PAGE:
2. Check each transaction against a blacklist of account numbers. If the transaction is transferring money from/to such an account, then flag this transaction as suspicious with the maximum severity.
  3. If there are two large debit transactions from the same account within a ninety second period and each transaction is withdrawing more than 300% of the average monthly (30 days) withdrawal amount, flag these transactions as suspicious with minor severity.
  4. If there is a sequence of three consecutive, increasing, debit transactions originating from a same account within a three minute period and these transactions are together withdrawing more than 90% of the account’s average balance over 30 days, then flag those transactions as suspicious with major severity and suspend the account.
  5. If the number of withdrawals over a day is 500% higher than the average number of withdrawals over a 30 day period and the account is left with less than 10% of the average balance over a month (30 days), then flag the account as suspicious with minor severity.
  6. Duplicate transactions check—if two transactions occur in a time window of 15 seconds that have the same source/destination account number, are of the same amount, and just differ in the transaction ID, then flag those transactions as duplicates.

Monitoring:

  1. Monitor the average withdrawal amount over all of the accounts for 30 days.
  2. Monitor the average balance across all of the accounts.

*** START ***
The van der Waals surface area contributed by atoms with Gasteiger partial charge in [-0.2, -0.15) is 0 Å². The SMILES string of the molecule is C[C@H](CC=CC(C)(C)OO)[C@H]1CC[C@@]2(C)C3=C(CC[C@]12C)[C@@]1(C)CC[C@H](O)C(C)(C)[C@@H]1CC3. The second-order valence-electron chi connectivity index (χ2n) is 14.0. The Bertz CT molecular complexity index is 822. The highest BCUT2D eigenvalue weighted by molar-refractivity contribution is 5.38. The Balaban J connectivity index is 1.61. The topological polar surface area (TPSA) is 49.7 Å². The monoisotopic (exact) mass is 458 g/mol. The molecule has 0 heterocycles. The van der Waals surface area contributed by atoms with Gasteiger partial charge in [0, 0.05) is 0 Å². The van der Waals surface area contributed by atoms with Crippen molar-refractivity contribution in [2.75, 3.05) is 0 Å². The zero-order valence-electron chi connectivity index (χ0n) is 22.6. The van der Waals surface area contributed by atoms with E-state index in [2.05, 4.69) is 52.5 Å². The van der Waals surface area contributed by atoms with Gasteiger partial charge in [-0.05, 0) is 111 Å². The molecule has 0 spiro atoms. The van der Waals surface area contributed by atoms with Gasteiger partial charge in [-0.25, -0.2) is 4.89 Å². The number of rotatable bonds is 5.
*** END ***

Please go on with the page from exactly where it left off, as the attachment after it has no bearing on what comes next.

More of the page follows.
Design and modeling

Looking at the requirements, we’ll need a way of flagging a transaction as suspicious. This state can be added to an existing Transaction type, or we can externalize this state to a new event type. We’ll do the latter. The following new events will be defined:

  • TransactionCreatedEvent—An event that is triggered when a new transaction is created. It contains a transaction identifier, source account number, destination account number, and the actual amount transferred.
  • TransactionCompletedEvent—An event that is triggered when an existing transaction has been processed. It contains the same fields as the TransactionCreatedEvent class.
  • AccountUpdatedEvent—An event that is triggered when an account has been updated. It contains the account number, current balance, and the transaction identifier of a transaction that initiated this update.
  • SuspiciousAccount—An event triggered when there is some sort of a suspicion around the account. It contains the account number and severity of the suspicion. It is an enumeration that can have two values MINOR and MAJOR. This event’s implementation is shown in the following code.
  • SuspiciousTransaction—Similar to SuspiciousAccount, this is an event that flags a transaction as suspicious. It contains a transaction identifier and severity level.
  • LostCardEvent—An event indicating that a card was lost. It contains an account number.

One of events described—SuspiciousAccount—is shown in the following code. It also defines SuspiciousAccountSeverity enumeration that encapsulates various severity levels that the event can represent. The event will define two properties. One of them is already mentioned severity and the other one will identify the account—accountNumber.

/**
* marks an account as suspicious
*/
public class SuspiciousAccount implements Serializable {
public enum SuspiciousAccountSeverity {
MINOR, MAJOR
}
private final Long accountNumber;
private final SuspiciousAccountSeverity severity;

public SuspiciousAccount(Long accountNumber,
SuspiciousAccountSeverity severity) {
this.accountNumber = accountNumber;
this.severity = severity;
}
private transient String toString;

@Override
public String toString() {
if (toString == null) {
toString = new ToStringBuilder(this).appendSuper(
super.toString()).append("accountNumber",
accountNumber).append("severity", severity)
.toString();
}
return toString;
}

Code listing 1: Implementation of SuspiciousAccount event.